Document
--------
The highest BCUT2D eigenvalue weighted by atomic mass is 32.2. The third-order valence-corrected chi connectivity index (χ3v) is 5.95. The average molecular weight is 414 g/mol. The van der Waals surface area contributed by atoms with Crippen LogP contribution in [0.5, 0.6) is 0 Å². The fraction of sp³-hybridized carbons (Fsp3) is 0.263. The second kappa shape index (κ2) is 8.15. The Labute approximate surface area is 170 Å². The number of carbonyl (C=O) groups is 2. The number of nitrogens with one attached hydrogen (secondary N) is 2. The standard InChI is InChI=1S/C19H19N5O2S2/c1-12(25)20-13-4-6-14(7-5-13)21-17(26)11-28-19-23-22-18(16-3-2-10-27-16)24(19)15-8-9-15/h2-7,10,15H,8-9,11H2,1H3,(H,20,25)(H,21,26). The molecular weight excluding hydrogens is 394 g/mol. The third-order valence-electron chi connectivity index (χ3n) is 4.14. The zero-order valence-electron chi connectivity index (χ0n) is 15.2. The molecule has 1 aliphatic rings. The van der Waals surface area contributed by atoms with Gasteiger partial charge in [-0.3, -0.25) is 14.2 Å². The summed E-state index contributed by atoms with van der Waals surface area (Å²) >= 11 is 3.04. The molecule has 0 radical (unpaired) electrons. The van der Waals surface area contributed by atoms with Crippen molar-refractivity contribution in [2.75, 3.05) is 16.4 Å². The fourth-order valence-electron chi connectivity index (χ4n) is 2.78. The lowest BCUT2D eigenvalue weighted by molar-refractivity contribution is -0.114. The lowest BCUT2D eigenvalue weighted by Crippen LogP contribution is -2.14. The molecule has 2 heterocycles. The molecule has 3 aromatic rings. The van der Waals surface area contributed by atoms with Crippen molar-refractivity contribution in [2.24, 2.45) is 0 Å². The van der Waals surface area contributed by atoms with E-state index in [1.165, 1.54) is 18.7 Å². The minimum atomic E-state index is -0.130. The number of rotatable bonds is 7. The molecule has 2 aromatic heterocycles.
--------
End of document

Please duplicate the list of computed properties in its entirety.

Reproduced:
The highest BCUT2D eigenvalue weighted by atomic mass is 32.2. The third-order valence-corrected chi connectivity index (χ3v) is 5.95. The average molecular weight is 414 g/mol. The van der Waals surface area contributed by atoms with Crippen LogP contribution in [0.5, 0.6) is 0 Å². The fraction of sp³-hybridized carbons (Fsp3) is 0.263. The second kappa shape index (κ2) is 8.15. The Labute approximate surface area is 170 Å². The number of carbonyl (C=O) groups is 2. The number of nitrogens with one attached hydrogen (secondary N) is 2. The standard InChI is InChI=1S/C19H19N5O2S2/c1-12(25)20-13-4-6-14(7-5-13)21-17(26)11-28-19-23-22-18(16-3-2-10-27-16)24(19)15-8-9-15/h2-7,10,15H,8-9,11H2,1H3,(H,20,25)(H,21,26). The molecular weight excluding hydrogens is 394 g/mol. The third-order valence-electron chi connectivity index (χ3n) is 4.14. The zero-order valence-electron chi connectivity index (χ0n) is 15.2. The molecule has 1 aliphatic rings. The van der Waals surface area contributed by atoms with Gasteiger partial charge in [-0.3, -0.25) is 14.2 Å². The summed E-state index contributed by atoms with van der Waals surface area (Å²) >= 11 is 3.04. The molecule has 0 radical (unpaired) electrons. The van der Waals surface area contributed by atoms with Crippen molar-refractivity contribution in [2.75, 3.05) is 16.4 Å². The fourth-order valence-electron chi connectivity index (χ4n) is 2.78. The lowest BCUT2D eigenvalue weighted by molar-refractivity contribution is -0.114. The lowest BCUT2D eigenvalue weighted by Crippen LogP contribution is -2.14. The molecule has 2 heterocycles. The molecule has 3 aromatic rings. The van der Waals surface area contributed by atoms with Crippen molar-refractivity contribution in [2.24, 2.45) is 0 Å². The van der Waals surface area contributed by atoms with E-state index in [1.165, 1.54) is 18.7 Å². The minimum atomic E-state index is -0.130. The number of rotatable bonds is 7. The molecule has 2 aromatic heterocycles.